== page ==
Our search of commercial marketplace identified a total of 310 unique apps. One hundred and four of these apps identified in the commercial marketplace meet our inclusion/exclusion criteria. The literature search yielded 2,789 abstracts, and 160 full text manuscripts were reviewed at the full-text level. Fifty-three out of 160 were relevant for our review because all them mention at least one native app addressed to people for depression. Many of these manuscripts identified as relevant for our review were reports or reviews reporting on multiple apps. For example, Shen et al. [14], has recently conducted a systematic review to identify and characterize all the apps available in the app stores to support people with depression, their families and health care professionals, based on the store description. The 53 manuscripts [9,14,15,22,23,24,25,26,27,28,29,30,31,32,33,34,35,36,37,38,39,40,41,42,43,44,45,46,47,48, 49,50,51,52,53,54,55,56,57,58,59,60,61,62,63,64,65, 66,67,68,69,70,71] identified as relevant to the review made mention of a total of 48 unique apps that met our inclusion/exclusion criteria. Thirty-five of these 48 apps were also identified through our search of the commercial marketplace. See Fig 1 for a flowchart of the screening process of the apps.

App characteristics

Out of the total 117 apps, 36 apps (30.77%) were available on iOS only, 74 (63.25%) were available on Android only, and 7 (5.98%) were available across both platforms. The most typical type of self-help support delivered through these 117 apps was education (n = 32, 27.35%) and diagnostic/screening support (n = 30, 25.64%), followed by state induction (n = 18, 15.38%). The least typical types of self-help support delivered through these 117 apps were tracking (n = 10, 8.55%) and social support (n = 3, 2.56%). Twelve of these 117 apps (10.26%) were classified by the reviewers as delivering CBT or BA; these CBT/BA apps were identified in the description by their developers as CBT or BA apps or they seemed to offer CBT or BA based on their general description (Table 3).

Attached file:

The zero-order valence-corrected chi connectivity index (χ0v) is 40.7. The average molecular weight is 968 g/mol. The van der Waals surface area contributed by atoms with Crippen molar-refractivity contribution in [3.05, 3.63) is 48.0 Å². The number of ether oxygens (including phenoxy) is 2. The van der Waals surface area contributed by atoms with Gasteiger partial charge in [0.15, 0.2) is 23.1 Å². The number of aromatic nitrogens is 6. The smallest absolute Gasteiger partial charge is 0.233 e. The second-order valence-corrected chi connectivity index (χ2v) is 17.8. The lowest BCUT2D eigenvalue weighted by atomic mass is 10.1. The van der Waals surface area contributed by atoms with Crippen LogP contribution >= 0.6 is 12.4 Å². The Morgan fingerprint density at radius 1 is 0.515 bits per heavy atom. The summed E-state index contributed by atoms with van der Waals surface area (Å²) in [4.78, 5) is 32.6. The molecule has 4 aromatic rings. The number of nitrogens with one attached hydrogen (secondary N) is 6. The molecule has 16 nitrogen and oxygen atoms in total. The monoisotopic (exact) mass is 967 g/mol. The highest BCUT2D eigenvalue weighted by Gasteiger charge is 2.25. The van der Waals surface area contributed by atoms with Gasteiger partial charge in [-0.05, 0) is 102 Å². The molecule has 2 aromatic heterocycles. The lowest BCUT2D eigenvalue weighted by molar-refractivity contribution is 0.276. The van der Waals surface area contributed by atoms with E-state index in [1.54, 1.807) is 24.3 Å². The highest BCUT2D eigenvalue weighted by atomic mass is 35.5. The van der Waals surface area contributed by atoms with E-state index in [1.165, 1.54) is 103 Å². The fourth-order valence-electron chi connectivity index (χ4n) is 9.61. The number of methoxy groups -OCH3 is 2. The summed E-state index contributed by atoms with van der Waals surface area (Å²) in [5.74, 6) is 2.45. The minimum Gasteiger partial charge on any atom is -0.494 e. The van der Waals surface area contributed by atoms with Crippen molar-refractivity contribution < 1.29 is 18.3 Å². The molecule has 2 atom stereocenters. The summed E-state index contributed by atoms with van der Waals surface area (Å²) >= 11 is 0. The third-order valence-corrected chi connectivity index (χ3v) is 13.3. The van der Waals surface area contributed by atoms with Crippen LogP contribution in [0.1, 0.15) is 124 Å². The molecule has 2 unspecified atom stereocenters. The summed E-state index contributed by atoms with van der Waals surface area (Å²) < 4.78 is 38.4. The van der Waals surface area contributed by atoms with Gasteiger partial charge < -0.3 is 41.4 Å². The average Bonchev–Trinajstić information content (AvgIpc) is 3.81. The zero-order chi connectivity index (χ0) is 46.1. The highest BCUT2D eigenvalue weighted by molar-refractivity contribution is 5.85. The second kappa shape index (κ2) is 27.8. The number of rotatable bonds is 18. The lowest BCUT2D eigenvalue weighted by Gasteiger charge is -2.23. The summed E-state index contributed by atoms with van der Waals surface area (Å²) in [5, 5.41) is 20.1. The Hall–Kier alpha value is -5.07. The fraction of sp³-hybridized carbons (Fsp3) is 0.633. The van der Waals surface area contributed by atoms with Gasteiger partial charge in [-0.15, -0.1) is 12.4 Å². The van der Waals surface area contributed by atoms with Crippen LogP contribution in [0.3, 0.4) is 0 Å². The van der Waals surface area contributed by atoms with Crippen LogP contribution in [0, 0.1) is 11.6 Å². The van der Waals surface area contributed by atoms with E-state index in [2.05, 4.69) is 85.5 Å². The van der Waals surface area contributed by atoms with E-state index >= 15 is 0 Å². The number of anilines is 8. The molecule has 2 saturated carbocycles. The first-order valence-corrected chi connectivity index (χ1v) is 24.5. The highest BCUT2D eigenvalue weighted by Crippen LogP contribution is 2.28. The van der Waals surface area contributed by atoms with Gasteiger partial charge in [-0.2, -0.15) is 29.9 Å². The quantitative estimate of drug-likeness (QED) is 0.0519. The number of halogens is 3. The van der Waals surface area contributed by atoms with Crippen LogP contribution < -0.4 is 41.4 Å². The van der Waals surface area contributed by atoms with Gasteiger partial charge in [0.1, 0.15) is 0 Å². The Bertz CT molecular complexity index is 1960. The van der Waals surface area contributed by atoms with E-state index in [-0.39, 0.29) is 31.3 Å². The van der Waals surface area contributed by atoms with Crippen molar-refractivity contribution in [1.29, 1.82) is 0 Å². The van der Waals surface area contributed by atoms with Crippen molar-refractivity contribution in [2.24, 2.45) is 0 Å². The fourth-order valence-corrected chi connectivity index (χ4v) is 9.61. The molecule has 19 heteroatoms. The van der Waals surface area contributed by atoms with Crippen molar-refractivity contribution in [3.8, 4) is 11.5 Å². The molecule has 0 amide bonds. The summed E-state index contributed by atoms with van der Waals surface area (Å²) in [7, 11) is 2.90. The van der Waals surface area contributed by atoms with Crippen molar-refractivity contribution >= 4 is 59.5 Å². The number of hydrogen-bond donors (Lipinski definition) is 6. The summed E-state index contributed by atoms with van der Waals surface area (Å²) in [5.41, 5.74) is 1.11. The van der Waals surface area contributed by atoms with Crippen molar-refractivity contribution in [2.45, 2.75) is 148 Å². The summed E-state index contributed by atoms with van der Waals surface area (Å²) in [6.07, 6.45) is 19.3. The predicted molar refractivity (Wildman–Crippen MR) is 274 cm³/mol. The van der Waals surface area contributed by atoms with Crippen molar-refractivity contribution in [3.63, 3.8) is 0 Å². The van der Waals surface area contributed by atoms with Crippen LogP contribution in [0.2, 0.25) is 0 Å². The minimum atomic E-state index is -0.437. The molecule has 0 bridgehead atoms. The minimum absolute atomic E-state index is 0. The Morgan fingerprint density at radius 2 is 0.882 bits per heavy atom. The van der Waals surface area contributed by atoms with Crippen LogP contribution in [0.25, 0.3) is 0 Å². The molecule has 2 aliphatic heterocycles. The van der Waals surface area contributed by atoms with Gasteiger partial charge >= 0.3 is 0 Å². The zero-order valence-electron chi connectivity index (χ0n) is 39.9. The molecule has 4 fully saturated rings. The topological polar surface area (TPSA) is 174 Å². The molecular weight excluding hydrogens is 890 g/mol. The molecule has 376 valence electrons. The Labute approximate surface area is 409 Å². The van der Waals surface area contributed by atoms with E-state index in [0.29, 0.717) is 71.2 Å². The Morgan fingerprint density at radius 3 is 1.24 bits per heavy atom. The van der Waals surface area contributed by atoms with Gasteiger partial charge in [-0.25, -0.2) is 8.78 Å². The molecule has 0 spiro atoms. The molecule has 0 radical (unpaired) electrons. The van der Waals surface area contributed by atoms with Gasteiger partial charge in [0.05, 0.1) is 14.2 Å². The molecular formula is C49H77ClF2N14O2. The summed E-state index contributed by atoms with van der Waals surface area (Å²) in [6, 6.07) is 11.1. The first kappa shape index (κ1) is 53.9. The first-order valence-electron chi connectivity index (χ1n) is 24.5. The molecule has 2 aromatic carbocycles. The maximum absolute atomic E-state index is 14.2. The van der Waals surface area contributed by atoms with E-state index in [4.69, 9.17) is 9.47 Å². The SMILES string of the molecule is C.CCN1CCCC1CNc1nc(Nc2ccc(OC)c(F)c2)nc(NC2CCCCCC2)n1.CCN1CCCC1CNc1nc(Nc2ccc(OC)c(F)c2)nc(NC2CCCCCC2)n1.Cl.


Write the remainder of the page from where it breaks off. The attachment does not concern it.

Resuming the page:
CBT/BA apps characteristics

Five of the 12 CBT/BA apps (41.67%) were available on iOS only and 5 (41.67%) on Android only. The cost of these CBT/BA apps ranged from $0.00 to $8.99. The Depression CBT Self-Help Guide and The Mood Tools–Depression Aid were those Android apps with the highest number of downloads (i.e., between 100,000 and 500,000 downloads, and between 50,000 and 100,000, respectively) and received high user satisfaction ratings (average satisfaction rates were 4.2 and 4.3, respectively). The iPhone app that received the highest user satisfaction rating was The Depression Cure: The Free 12 Week Course app (average satisfaction rating = 4.5). However, this app was not the one that received the highest number of reviews. The iPhone apps that received the highest number of reviews were the Anti-depression and MoodTools–Depression Aid apps, both of them also available for download in the Google Play store. For further information about the characteristics of the CBT/BA apps see Table 4.